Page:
Anessa paused. Only people cared about their dead. But, the Eaters had made a deal so they had to be more than just clever beasts. She wasn’t sure if knowing how much like people they were made them seem better or worse.
Reaching the edge of the forest without finding a sign of which way the Eaters might have gone, she desperately studied the tree line. The power hadn’t left the same barrier of tangled trees here, but there was no sign anyone had moved through the undergrowth either. Kobb’s idea had seemed like a good plan while there was light, but with the day gone and the clouds hiding the moon there wasn’t much she could do. “I’ve lost the trail. If it was ever here. We have to stop.”
“Whatever the Reverend says about those clouds, I don’t trust them not to rain on us.” Haelen pulled his hood further forward. “Let’s at least get under the trees before we stop.”
Anessa crept into the forest. As she stepped from the blasted earth, the scent of rotten leaves and damp mud wrapped around her again like an old blanket. Even without the trees being forced against each other, they had grown close and twisted. She could make out the hint of a way clear enough for Falcon, but the gloom and the undergrowth conspired to make it seem a killing ground between blinds and dead falls.
Closing her eyes, she raised a hand. Without the sound of the others footfalls, the forest fell silent. She stilled her breath. A thrush trilled in the distance. Something felt wrong, but she couldn’t point to it. She studied the shadows again. Nothing seemed out-of-place.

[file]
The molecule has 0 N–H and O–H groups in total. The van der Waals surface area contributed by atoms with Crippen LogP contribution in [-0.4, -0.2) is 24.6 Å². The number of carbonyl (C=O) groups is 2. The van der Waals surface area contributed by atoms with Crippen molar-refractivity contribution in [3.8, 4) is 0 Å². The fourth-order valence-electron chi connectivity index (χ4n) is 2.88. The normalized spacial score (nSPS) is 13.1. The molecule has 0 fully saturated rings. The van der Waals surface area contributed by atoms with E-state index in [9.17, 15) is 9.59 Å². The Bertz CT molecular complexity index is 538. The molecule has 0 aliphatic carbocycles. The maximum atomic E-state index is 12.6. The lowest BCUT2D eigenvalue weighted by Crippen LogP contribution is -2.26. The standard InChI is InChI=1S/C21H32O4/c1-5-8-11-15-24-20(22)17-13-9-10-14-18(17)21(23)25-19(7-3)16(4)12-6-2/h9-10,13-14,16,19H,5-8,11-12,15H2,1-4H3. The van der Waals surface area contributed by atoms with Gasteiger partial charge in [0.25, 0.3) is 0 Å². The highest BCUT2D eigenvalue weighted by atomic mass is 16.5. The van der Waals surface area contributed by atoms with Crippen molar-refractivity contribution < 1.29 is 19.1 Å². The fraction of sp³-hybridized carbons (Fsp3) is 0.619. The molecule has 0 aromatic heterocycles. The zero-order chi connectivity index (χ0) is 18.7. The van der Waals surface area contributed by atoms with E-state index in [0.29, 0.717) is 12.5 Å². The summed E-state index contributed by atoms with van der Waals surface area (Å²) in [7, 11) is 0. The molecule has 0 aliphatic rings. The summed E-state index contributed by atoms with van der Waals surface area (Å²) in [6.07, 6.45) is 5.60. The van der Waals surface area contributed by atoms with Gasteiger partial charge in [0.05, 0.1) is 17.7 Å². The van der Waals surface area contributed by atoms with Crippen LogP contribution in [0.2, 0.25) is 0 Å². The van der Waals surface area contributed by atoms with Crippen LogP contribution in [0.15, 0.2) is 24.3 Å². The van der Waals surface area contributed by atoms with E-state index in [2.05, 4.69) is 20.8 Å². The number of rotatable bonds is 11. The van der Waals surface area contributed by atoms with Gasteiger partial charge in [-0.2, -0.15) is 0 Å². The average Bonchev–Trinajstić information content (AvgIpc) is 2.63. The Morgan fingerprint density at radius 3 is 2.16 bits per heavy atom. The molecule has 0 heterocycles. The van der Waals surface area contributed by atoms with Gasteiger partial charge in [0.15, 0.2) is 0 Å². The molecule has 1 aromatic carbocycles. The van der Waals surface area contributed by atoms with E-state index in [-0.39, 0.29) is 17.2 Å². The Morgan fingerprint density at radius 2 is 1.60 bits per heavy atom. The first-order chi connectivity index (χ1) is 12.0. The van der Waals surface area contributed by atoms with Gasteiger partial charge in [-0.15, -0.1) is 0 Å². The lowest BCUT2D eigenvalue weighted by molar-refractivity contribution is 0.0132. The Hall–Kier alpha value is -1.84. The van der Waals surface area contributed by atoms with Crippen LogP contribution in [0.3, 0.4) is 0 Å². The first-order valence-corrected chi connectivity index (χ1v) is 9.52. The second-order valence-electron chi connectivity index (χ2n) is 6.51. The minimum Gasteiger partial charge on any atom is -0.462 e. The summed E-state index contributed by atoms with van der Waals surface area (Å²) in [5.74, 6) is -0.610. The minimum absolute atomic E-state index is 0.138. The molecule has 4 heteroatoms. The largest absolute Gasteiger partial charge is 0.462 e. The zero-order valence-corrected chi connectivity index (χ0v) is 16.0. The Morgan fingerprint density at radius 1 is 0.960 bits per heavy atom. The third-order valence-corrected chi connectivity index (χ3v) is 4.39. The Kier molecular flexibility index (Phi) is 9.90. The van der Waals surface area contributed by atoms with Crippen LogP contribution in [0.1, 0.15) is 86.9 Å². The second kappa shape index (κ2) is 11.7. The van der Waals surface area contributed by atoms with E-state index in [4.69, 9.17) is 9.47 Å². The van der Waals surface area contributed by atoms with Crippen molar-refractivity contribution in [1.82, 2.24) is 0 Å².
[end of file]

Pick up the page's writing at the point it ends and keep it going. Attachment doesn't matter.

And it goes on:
Except the thrush. There were no other animal noises, and it was past dark, so why was a thrush singing? Unless—
There was thrush song when the Eaters attacked. Sweeping her crossbow from undergrowth to shadow, she back stepped to the others. “I think they’re nearby.”
Kobb drew his weapons. “Which way?”
Anessa peered at the undergrowth. Shadows seemed to move in the corners of her eyes, but stilled when she looked straight on. “There’s only one way we can go—unless we leave your horse. We either wait, or chance they’ve not set an ambush.”
“And the longer we wait, the more chance they get to pick their moment,” said Kobb. “We move on, but no risks.”
Keeping close to the others rather than leading the way, Anessa crept through the thinner undergrowth. The thrush trilled again, nearer this time.
The realisation the song had changed hit her at the same moment an Eater spear flew over her head. From behind her, Haelen screamed incoherently.